US-based speciality materials company Eastman has agreed to work with Procter and Gamble (P&G) in its efforts to convert its plastic packaging and help create a circular packaging economy.

P&G will use Eastman’s Renew materials in select products and packaging, with plans to integrate the materials in its packaging later this year.

Eastman develops its Renew materials from waste plastic using its molecular recycling technologies.

The two companies will also launch various initiatives to reduce dependence on virgin plastic and promote a circular economy for essential consumer products.

P&G Research and Development (R&D) senior vice-president Lee Ellen Drechsler said: “Eliminating waste plastic from our environment is a complex global challenge that requires a comprehensive, collaborative approach across the entire plastic lifecycle.

“P&G is taking a thoughtful approach to addressing the collection, processing, revitalisation and reuse of materials.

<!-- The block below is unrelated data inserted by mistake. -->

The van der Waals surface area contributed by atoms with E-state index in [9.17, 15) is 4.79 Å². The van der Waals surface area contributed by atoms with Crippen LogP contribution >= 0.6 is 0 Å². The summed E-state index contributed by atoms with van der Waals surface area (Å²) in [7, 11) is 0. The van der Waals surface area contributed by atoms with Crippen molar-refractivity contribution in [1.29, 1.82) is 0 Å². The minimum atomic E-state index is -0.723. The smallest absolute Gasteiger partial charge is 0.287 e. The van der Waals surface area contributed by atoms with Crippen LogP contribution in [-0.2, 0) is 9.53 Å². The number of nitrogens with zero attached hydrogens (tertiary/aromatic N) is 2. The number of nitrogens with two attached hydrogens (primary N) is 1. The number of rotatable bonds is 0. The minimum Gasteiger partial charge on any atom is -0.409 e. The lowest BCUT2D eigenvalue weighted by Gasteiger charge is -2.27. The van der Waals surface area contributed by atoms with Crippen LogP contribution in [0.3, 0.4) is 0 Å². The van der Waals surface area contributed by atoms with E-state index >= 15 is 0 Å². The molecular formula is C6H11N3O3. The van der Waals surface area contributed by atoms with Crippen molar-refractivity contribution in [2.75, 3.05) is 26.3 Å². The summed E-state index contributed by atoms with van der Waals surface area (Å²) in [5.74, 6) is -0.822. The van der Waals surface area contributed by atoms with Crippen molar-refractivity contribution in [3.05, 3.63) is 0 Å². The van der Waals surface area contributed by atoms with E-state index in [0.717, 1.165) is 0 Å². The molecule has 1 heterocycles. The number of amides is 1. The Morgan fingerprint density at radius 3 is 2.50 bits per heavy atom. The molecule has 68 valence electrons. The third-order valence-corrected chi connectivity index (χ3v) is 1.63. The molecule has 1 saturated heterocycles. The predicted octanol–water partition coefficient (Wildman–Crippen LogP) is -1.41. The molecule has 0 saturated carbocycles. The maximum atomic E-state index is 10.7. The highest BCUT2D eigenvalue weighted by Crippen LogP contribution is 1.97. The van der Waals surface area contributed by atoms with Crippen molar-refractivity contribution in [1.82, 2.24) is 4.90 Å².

“That’s why we selected Eastman’s molecular recycling technologies, which enable former waste to be transformed into useful products.”

Besides their collaboration on sustainable packaging, P&G and Eastman plan to address the infrastructure required to increase plastic recycling rates.

The partners will collaborate to prevent more plastic from entering the environment by focusing on expanding the collection of plastics that are harder to recycle.

Eastman Plastics division president Scott Ballard said: “Working together, we can create value from waste and show the world what’s possible through innovation.

“The value created will help drive the critical changes in our recycling infrastructure that are necessary to solve the plastic waste crisis.”

Eastman is currently developing a plastic-to-plastic recycling facility at its site in Kingsport, Tennessee. The company claims this facility will be the biggest of its kind in the world.

Scheduled for completion by next year, the molecular recycling facility will consume more than 200 million pounds of landfill-bound waste plastic a year.

In June, Eastman helped LVMH Perfumes and Cosmetics in developing a sustainable packaging solution for its Dior Addict Lip Maximiser.